CM: The events in THE REINCARNATIONIST are grounded in events of historical significance. Is this common among those who remember past lives, or do they recall more mundane details?
MJR: Usually people remember the lives that ended violently or were troubled. So many do remember historical events.
CM: Your characters Malachai and Beryl don’t remember past lives. Do some people have the “gift” and others not? Are some personality types predisposed to remember, or does it have to do more with upbringing? (Or, as in Josh’s case, physical trauma?) How about boys vs. girls?
MJR: It’s not a boy/girl thing. Or a personality type. Most adults don’t have memories unless they work on finding them through hypnosis or regression. That said, most people if they take it seriously and do the work, can find some memories.
CM: You told an interviewer that as a child, you had recalled details of your great-grandfather’s life that you couldn’t possibly have known unless you’d been there. Do reincarnated souls typically reappear further along blood lines?
MJR: Reincarnated souls do often return to be with the same group of souls they’d been with before so they can finish what they started, or complete issues that haven’t been worked out. So there are a lot of family connections. A lot of parents report on kids talking about the last time they were together. Or the last place they’d lived.
Interested in more? Check out M.J.’s other blog: http://www.reincarnationist.org/wordpress/
Andi Silverman presents a breezy, conversation-with-girlfriends style in her new book Mama Knows Breast: A Beginner’s Guide to Breastfeeding. Meant to be a basic handbook rather than an oracle (Silverman provides a list of those at the end of her book), Mama Knows Breast covers the essentials of breastfeeding a baby: pros and cons, “operating instructions,” etiquette, and spousal involvement, among others.
It’s important to read the book cover to cover, since Silverman either omits or glosses over some details in the opening chapters but covers them later on. Still, even as a handbook, I found it to be not quite informational enough, especially to a first-timer. For example:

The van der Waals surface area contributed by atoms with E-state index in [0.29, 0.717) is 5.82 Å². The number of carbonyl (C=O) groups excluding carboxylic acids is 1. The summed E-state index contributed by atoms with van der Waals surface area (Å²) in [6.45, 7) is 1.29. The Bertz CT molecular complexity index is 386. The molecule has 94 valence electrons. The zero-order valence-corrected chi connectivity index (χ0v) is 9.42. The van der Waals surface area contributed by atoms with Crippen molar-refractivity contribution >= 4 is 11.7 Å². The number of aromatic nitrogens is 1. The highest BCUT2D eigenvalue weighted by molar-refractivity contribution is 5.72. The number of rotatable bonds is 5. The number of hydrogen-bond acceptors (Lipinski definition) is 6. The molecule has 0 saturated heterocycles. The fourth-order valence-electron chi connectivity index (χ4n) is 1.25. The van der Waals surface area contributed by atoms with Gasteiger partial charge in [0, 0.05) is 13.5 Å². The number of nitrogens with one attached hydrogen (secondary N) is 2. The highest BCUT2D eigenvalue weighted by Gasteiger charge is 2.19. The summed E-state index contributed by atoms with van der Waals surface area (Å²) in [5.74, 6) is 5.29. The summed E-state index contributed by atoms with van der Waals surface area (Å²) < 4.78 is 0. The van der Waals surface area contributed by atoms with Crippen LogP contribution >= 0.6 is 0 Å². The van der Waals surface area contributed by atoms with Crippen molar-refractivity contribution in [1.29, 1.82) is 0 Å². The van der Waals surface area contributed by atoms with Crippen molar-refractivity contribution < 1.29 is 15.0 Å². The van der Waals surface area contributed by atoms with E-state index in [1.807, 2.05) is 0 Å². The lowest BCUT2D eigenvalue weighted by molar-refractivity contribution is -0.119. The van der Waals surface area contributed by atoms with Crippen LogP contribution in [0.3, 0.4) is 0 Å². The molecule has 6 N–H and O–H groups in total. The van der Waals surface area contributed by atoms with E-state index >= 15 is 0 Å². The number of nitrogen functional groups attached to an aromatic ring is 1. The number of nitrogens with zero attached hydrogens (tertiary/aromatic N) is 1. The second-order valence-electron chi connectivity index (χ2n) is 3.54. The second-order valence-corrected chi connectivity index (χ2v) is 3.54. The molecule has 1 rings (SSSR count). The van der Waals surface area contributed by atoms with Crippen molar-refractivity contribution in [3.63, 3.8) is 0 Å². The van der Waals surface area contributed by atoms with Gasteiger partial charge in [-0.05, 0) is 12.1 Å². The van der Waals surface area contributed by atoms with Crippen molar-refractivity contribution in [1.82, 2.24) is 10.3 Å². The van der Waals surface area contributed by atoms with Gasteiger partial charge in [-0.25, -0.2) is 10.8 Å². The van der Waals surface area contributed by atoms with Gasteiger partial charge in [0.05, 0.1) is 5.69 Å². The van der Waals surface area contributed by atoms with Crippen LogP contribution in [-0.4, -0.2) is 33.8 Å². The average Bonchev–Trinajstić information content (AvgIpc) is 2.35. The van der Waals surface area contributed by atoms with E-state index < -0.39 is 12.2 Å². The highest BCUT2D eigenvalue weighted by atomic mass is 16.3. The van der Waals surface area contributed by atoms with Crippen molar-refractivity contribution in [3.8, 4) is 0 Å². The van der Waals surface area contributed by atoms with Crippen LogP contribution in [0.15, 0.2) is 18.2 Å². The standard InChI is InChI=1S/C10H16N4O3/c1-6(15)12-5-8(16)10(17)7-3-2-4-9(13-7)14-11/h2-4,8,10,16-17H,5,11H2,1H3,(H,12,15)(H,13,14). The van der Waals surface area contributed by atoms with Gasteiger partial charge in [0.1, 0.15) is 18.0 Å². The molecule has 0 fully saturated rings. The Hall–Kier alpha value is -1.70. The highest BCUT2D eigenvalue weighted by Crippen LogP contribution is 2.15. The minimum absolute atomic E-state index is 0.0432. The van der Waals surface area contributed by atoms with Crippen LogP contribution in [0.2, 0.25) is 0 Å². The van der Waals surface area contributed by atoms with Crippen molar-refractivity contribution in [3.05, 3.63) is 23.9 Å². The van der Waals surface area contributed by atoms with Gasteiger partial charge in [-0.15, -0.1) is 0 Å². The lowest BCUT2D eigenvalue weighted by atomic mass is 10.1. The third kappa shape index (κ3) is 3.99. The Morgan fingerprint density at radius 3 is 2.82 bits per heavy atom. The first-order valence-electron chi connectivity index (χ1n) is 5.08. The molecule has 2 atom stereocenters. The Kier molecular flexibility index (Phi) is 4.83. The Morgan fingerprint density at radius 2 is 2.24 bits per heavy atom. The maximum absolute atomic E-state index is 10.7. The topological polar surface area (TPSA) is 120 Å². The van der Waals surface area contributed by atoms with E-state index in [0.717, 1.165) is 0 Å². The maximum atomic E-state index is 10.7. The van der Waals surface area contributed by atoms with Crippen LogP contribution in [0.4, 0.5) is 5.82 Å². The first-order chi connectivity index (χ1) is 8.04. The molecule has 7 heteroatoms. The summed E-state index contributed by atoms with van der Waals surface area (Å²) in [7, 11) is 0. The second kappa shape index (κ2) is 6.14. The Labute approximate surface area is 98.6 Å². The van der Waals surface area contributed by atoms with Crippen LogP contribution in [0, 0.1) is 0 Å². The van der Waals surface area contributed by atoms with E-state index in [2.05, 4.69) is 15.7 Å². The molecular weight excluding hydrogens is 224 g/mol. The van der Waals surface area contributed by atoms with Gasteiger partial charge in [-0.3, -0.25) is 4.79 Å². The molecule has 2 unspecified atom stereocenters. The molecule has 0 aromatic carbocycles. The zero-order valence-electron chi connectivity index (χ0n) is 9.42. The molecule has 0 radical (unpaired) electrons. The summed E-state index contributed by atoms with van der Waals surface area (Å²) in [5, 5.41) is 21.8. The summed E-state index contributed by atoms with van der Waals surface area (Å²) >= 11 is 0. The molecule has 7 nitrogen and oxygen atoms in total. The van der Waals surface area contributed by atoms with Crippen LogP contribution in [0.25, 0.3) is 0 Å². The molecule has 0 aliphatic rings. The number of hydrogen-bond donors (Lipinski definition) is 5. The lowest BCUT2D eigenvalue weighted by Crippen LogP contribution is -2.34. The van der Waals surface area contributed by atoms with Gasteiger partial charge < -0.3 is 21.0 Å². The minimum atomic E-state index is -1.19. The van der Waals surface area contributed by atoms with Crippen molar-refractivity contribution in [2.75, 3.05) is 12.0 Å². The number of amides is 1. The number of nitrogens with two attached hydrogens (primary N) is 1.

A discussion about the history of formula is good, but does not discuss social/class attitudes toward breast- and formula-feeding during this century – a critical omission, since many of our grandmothers felt that breastfeeding was something “only poor people” did. Even if our mothers disagree, the lack of support from either or both generations can persist, leading a mother to give up sooner than she might have liked.
Some details outright concerned me. “No one’s handing out a martyr medal,” Silverman tells the reader after she advises not to suffer in silence, but this is not what keeps many women from asking for help. Instead, help is either not there (if a new mother lacks supportive family and friends) or it’s available, but conflicts (differences in opinion among care providers, such as the pediatrician and the obstetrician).
In my own experience, confused about how to handle my older son’s dietary sensitivities and afraid that my care providers would advise a switch to formula, I ended up calling my local La Leche League leader. Many women are not so lucky, and Silverman doesn’t account for this. (Neither does she account for soy allergies, which can affect many babies who are sensitive to milk protein, or spicy foods, which can trigger reflux in reflux-prone babies.)
Likewise, a frank mention of sexual arousal while breastfeeding is not given adequate attention. Specifically, given the anxiety in our culture about sex and children, Silverman could have devoted a few extra sentences to the reason why this happens: the hormone oxytocin, which flows in abundance during both sex and nursing. It happens that way to promote bonding between partners – yes, nursing is a partnership – which is crucial to a mother and the newborn she doesn’t yet know.
The book does have its strengths. Relationships are given some weight in Mama Knows Breast, which was nice to see. A father’s role gets a good discussion, as does co-sleeping, which receives a realistic balance as to safety vs. efficacy. Some of the relationship advice is a bit too glib – “Use erotica” may not be helpful to people who simply aren’t turned on by it, and “Keep communicating” doesn’t help a couple who have had hundreds of conversations interrupted – but by the same token, sometimes the simplest solutions just don’t occur to sleep-deprived, lifestyle-shocked couples.